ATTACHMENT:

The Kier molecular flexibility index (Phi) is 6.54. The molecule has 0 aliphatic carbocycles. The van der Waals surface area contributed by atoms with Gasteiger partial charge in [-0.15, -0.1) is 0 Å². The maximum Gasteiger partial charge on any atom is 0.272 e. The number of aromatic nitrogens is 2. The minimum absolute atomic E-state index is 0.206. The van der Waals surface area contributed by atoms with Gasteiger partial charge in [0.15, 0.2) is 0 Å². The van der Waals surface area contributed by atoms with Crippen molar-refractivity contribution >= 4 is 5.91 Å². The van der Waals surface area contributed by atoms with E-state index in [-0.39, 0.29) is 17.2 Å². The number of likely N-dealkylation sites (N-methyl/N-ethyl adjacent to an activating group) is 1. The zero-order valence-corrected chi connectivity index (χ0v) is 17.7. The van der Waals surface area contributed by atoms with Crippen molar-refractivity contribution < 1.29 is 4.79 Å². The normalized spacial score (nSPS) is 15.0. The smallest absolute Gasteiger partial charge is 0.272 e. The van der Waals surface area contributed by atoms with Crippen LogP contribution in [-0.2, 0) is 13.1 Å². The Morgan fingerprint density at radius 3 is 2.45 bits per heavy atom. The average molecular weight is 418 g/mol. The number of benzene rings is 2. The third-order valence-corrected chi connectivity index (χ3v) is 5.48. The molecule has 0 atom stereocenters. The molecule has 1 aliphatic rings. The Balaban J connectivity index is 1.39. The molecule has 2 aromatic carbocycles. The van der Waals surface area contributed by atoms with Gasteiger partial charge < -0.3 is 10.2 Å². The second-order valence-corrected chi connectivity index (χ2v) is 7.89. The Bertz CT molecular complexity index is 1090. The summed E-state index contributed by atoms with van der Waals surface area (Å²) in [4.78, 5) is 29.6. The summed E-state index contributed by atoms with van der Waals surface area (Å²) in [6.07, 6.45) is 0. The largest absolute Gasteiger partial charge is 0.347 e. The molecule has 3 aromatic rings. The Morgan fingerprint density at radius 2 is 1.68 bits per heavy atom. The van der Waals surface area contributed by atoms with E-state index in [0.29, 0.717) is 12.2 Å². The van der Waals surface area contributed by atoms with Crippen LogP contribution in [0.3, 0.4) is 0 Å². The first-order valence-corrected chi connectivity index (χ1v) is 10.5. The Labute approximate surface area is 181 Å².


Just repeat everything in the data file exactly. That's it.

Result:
The Kier molecular flexibility index (Phi) is 6.54. The molecule has 0 aliphatic carbocycles. The van der Waals surface area contributed by atoms with Gasteiger partial charge in [-0.15, -0.1) is 0 Å². The maximum Gasteiger partial charge on any atom is 0.272 e. The number of aromatic nitrogens is 2. The minimum absolute atomic E-state index is 0.206. The van der Waals surface area contributed by atoms with Gasteiger partial charge in [0.15, 0.2) is 0 Å². The van der Waals surface area contributed by atoms with Crippen molar-refractivity contribution >= 4 is 5.91 Å². The van der Waals surface area contributed by atoms with E-state index in [-0.39, 0.29) is 17.2 Å². The number of likely N-dealkylation sites (N-methyl/N-ethyl adjacent to an activating group) is 1. The zero-order valence-corrected chi connectivity index (χ0v) is 17.7. The van der Waals surface area contributed by atoms with Crippen molar-refractivity contribution < 1.29 is 4.79 Å². The normalized spacial score (nSPS) is 15.0. The smallest absolute Gasteiger partial charge is 0.272 e. The van der Waals surface area contributed by atoms with Crippen LogP contribution in [-0.2, 0) is 13.1 Å². The Morgan fingerprint density at radius 3 is 2.45 bits per heavy atom. The average molecular weight is 418 g/mol. The number of benzene rings is 2. The third-order valence-corrected chi connectivity index (χ3v) is 5.48. The molecule has 0 atom stereocenters. The molecule has 1 aliphatic rings. The Balaban J connectivity index is 1.39. The molecule has 2 aromatic carbocycles. The van der Waals surface area contributed by atoms with Gasteiger partial charge < -0.3 is 10.2 Å². The second-order valence-corrected chi connectivity index (χ2v) is 7.89. The Bertz CT molecular complexity index is 1090. The summed E-state index contributed by atoms with van der Waals surface area (Å²) in [4.78, 5) is 29.6. The summed E-state index contributed by atoms with van der Waals surface area (Å²) in [6.07, 6.45) is 0. The largest absolute Gasteiger partial charge is 0.347 e. The molecule has 3 aromatic rings. The Morgan fingerprint density at radius 2 is 1.68 bits per heavy atom. The van der Waals surface area contributed by atoms with E-state index in [0.29, 0.717) is 12.2 Å². The van der Waals surface area contributed by atoms with Crippen LogP contribution in [0.3, 0.4) is 0 Å². The first-order valence-corrected chi connectivity index (χ1v) is 10.5. The Labute approximate surface area is 181 Å².